Available for applications requiring everything from a few watts to tens of kilowatts, fibre offers ease of use, handling, and longevity (if not damaged by mishandling). Fibres are also economical and relatively cheap to operate on the plant floor because they do not draw as much electricity as a YAG or pulsed disk laser.
What process do you use to consult with customers on their automotive application welding challenges?
Customers send or bring in samples of parts for welding to our application technical centre, which is comprised of 25,000 square feet of lab space situated in an 85,000 square foot manufacturing facility. The technical centre is equipped with application-specific labs that support each of the company’s product lines and various joining technologies.
The experts in the application labs determine the solution that best fits the application – and budget. These application engineers provide options and develop a report with information showing how to join those two – across all technologies – as well as providing information on many different technologies and giving advice on what source would be best, helping customers select equipment for a robust process. By comparing and contrasting laser welding against resistance welding, micro TIG welding, and other platforms, applications experts help customers make informed decisions.
In addition to flexible technology selection, customers can see equipment options within the technology. On the laser processing side, the application labs have Nd:YAG and fibre welders. Resistance welding choices, for example, include AC, capacitive discharge, high frequency, and linear DC. For cutting and micromachining, customers can see system implementations showing exactly what would be purchased.
We have also noted interest in transitioning to laser welding and can help support customers transitioning into this technology.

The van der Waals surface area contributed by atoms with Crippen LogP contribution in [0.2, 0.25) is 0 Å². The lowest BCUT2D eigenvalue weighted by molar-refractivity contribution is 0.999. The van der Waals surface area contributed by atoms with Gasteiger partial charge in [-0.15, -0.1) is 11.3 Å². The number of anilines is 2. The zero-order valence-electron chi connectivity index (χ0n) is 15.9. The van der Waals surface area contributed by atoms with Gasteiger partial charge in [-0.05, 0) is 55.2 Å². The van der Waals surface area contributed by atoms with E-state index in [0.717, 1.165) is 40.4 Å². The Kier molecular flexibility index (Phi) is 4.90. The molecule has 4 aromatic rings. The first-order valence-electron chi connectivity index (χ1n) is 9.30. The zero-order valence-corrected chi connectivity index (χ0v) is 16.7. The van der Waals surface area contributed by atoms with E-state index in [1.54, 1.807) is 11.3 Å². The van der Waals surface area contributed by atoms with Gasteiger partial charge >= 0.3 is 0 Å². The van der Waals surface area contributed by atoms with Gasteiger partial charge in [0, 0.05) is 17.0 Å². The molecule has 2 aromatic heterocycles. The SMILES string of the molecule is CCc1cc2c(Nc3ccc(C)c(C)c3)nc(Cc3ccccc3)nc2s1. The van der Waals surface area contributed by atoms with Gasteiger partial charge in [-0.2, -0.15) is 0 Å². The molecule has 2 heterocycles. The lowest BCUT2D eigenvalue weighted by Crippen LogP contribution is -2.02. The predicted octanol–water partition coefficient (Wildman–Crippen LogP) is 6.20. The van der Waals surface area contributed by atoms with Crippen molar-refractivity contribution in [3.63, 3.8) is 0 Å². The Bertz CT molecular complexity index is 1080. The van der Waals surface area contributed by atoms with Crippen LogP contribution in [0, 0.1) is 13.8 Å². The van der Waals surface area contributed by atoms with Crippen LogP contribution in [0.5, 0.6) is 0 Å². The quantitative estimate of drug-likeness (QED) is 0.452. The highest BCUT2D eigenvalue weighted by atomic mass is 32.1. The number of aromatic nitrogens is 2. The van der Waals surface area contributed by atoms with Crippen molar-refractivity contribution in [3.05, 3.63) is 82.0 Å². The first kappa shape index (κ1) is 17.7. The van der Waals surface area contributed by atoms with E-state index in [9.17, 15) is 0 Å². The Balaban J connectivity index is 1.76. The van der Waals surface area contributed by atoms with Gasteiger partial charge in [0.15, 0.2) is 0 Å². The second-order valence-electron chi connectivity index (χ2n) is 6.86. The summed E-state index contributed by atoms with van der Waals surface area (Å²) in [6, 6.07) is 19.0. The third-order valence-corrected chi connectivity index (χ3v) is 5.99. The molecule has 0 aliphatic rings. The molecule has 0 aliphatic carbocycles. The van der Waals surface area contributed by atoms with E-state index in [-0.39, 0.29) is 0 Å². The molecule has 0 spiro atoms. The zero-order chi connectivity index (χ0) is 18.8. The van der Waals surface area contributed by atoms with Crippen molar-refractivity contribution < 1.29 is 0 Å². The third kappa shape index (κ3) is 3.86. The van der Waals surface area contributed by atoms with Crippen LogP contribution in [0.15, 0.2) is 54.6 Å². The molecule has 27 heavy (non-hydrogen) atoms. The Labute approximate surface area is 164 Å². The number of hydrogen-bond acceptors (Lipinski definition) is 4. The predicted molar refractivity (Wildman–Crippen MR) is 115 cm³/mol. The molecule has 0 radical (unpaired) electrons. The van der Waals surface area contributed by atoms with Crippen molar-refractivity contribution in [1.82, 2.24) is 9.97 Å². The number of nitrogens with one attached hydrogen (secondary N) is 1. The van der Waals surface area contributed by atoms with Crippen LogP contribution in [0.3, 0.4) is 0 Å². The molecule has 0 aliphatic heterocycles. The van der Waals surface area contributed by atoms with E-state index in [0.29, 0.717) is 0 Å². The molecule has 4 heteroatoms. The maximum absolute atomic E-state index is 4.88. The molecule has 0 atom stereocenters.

Can you give us an example or examples of a recent challenging automotive application and describe the laser welding process that was developed to meet the challenge?
We have recently seen three interesting automotive industry applications: sealing of airbag initiators; tab-to-cell and tab-to-bus bar battery welding; and copper hairpin welding in an electric motor. Each of these applications can be achieved with a continuous wave (CW) fibre laser.
In the airbag initiator application, a seam weld is used to seal the gunpowder inside the initiator can. If a driver is in an accident, current is applied across the leads on the can with gunpowder, which heats up and explodes to start the process of opening the airbag. We have supplied a number of lasers for airbag initiator welding systems using both pulsed Nd:YAG and fibre laser technology. Over the last five to seven years, the industry has transitioned to fibre laser technology, which is a much faster process and increases throughput – the weld process is 10-times faster!
Tab-to-cell and tab-to-bus bar
Another growing market has been connections of battery cells, battery packs and battery modules. As hybrid and fully electric vehicles continue to increase in popularity, the demand for tab-to-cell and tab-to-bus bar battery welding will continue to increase. We have developed several solutions for joining the tab-to-cell and tab-to-bus bar.
As the industry has continued to develop, there has been a transition to using more conductive material for the tabs. However, the battery can’s material (if using cylindrical batteries) has not changed. We are now frequently requested to weld Cu to a cold rolled steel (CRS) can, or even worse, aluminium to CRS. New laser sources enable this joining of dissimilar metals.
For example, we have used 500 W-1,000W single mode continuous wave fibre laser micro welders to concentrate the energy into a small spot to aid energy coupling into the material and the resultant penetration. This new technique shows promise for joining dissimilar metals found in the tab-to-cell application.
In one case study, mechanical testing found peel strength to be good – after thermal soak and shock, 50 samples of the weld peeled within ±2 N. This narrow band of peel results shows the reproducibility and reliability needed in production. The high power allows for better connection of thicker tabs to the bus-bar.
Copper hair pin
It is now commonplace to use pins instead of the traditional copper winding found inside the electric motor stator as a way of improving engine performance. However, the pins are made of copper, which is a difficult material to weld. Copper has high reflectivity in the IR, so coupling into the material to create a melt pool requires significant energy density.
With the advancement of single-mode fibre lasers and scanning beam delivery systems, we have been able to successfully weld this challenging material and geometry. Depending on the size of the pins, anywhere between 1,000W and 4,000W are typically used. The key to success has been control of the melt pool and avoiding porosity.